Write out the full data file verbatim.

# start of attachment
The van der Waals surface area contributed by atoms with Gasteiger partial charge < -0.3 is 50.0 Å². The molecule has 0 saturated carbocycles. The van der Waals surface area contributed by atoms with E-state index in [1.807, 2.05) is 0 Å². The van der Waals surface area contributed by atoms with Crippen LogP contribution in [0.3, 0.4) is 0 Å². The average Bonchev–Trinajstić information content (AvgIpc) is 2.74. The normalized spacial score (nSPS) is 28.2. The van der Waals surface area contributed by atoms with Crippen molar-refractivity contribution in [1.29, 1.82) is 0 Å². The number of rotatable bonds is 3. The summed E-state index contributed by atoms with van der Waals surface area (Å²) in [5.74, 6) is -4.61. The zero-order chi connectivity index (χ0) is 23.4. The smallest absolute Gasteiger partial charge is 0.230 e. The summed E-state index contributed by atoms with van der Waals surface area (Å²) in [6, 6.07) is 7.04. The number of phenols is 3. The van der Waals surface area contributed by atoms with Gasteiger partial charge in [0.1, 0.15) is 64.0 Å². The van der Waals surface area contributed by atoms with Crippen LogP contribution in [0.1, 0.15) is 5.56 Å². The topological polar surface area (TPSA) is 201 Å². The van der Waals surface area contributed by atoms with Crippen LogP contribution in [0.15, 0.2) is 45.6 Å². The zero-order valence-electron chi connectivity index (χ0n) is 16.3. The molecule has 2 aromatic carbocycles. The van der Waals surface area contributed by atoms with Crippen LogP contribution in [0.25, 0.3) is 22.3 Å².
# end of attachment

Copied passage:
The van der Waals surface area contributed by atoms with Gasteiger partial charge < -0.3 is 50.0 Å². The molecule has 0 saturated carbocycles. The van der Waals surface area contributed by atoms with E-state index in [1.807, 2.05) is 0 Å². The van der Waals surface area contributed by atoms with Crippen LogP contribution in [0.3, 0.4) is 0 Å². The average Bonchev–Trinajstić information content (AvgIpc) is 2.74. The normalized spacial score (nSPS) is 28.2. The van der Waals surface area contributed by atoms with Crippen molar-refractivity contribution in [1.29, 1.82) is 0 Å². The number of rotatable bonds is 3. The summed E-state index contributed by atoms with van der Waals surface area (Å²) in [5.74, 6) is -4.61. The zero-order chi connectivity index (χ0) is 23.4. The smallest absolute Gasteiger partial charge is 0.230 e. The summed E-state index contributed by atoms with van der Waals surface area (Å²) in [6, 6.07) is 7.04. The number of phenols is 3. The van der Waals surface area contributed by atoms with Gasteiger partial charge in [0.1, 0.15) is 64.0 Å². The van der Waals surface area contributed by atoms with Crippen LogP contribution in [0.1, 0.15) is 5.56 Å². The topological polar surface area (TPSA) is 201 Å². The van der Waals surface area contributed by atoms with Crippen LogP contribution in [0.15, 0.2) is 45.6 Å². The zero-order valence-electron chi connectivity index (χ0n) is 16.3. The molecule has 2 aromatic carbocycles. The van der Waals surface area contributed by atoms with Crippen LogP contribution in [0.25, 0.3) is 22.3 Å².